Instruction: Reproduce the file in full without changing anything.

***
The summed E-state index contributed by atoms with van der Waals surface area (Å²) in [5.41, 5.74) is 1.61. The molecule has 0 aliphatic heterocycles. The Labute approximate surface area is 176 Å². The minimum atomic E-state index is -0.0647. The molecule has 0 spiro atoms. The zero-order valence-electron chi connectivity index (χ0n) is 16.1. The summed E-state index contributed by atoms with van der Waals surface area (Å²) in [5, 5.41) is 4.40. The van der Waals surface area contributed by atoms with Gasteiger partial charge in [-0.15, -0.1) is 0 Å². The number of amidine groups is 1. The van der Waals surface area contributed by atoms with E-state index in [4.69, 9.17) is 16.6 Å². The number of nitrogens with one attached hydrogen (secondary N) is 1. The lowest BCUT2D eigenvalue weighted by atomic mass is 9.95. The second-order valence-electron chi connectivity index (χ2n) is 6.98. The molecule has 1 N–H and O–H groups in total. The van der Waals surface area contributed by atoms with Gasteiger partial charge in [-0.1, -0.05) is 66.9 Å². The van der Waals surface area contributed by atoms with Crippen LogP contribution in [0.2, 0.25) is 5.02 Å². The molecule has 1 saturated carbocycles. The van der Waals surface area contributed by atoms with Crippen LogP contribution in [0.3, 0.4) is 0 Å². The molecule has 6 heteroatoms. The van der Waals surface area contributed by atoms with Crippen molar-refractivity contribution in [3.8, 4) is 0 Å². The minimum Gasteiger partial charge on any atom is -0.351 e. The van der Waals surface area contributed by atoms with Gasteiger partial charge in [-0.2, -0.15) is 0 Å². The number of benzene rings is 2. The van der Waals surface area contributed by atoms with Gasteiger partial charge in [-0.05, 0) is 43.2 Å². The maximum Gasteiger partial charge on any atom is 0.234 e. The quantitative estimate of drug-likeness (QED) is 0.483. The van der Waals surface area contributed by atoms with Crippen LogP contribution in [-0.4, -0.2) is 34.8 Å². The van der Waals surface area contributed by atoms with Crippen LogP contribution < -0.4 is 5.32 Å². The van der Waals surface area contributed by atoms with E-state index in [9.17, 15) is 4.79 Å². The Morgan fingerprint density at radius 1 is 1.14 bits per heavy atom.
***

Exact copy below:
The summed E-state index contributed by atoms with van der Waals surface area (Å²) in [5.41, 5.74) is 1.61. The molecule has 0 aliphatic heterocycles. The Labute approximate surface area is 176 Å². The minimum atomic E-state index is -0.0647. The molecule has 0 spiro atoms. The zero-order valence-electron chi connectivity index (χ0n) is 16.1. The summed E-state index contributed by atoms with van der Waals surface area (Å²) in [5, 5.41) is 4.40. The van der Waals surface area contributed by atoms with Gasteiger partial charge in [-0.15, -0.1) is 0 Å². The number of amidine groups is 1. The van der Waals surface area contributed by atoms with E-state index in [4.69, 9.17) is 16.6 Å². The number of nitrogens with one attached hydrogen (secondary N) is 1. The lowest BCUT2D eigenvalue weighted by atomic mass is 9.95. The second-order valence-electron chi connectivity index (χ2n) is 6.98. The molecule has 1 N–H and O–H groups in total. The van der Waals surface area contributed by atoms with Gasteiger partial charge in [-0.1, -0.05) is 66.9 Å². The van der Waals surface area contributed by atoms with Crippen LogP contribution in [0.2, 0.25) is 5.02 Å². The molecule has 1 saturated carbocycles. The van der Waals surface area contributed by atoms with Crippen LogP contribution in [0.3, 0.4) is 0 Å². The molecule has 6 heteroatoms. The van der Waals surface area contributed by atoms with Crippen molar-refractivity contribution in [3.8, 4) is 0 Å². The minimum Gasteiger partial charge on any atom is -0.351 e. The van der Waals surface area contributed by atoms with Gasteiger partial charge in [-0.2, -0.15) is 0 Å². The number of benzene rings is 2. The van der Waals surface area contributed by atoms with Gasteiger partial charge in [-0.05, 0) is 43.2 Å². The maximum Gasteiger partial charge on any atom is 0.234 e. The quantitative estimate of drug-likeness (QED) is 0.483. The van der Waals surface area contributed by atoms with Crippen LogP contribution in [-0.4, -0.2) is 34.8 Å². The van der Waals surface area contributed by atoms with Crippen LogP contribution < -0.4 is 5.32 Å². The van der Waals surface area contributed by atoms with E-state index in [9.17, 15) is 4.79 Å². The Morgan fingerprint density at radius 1 is 1.14 bits per heavy atom.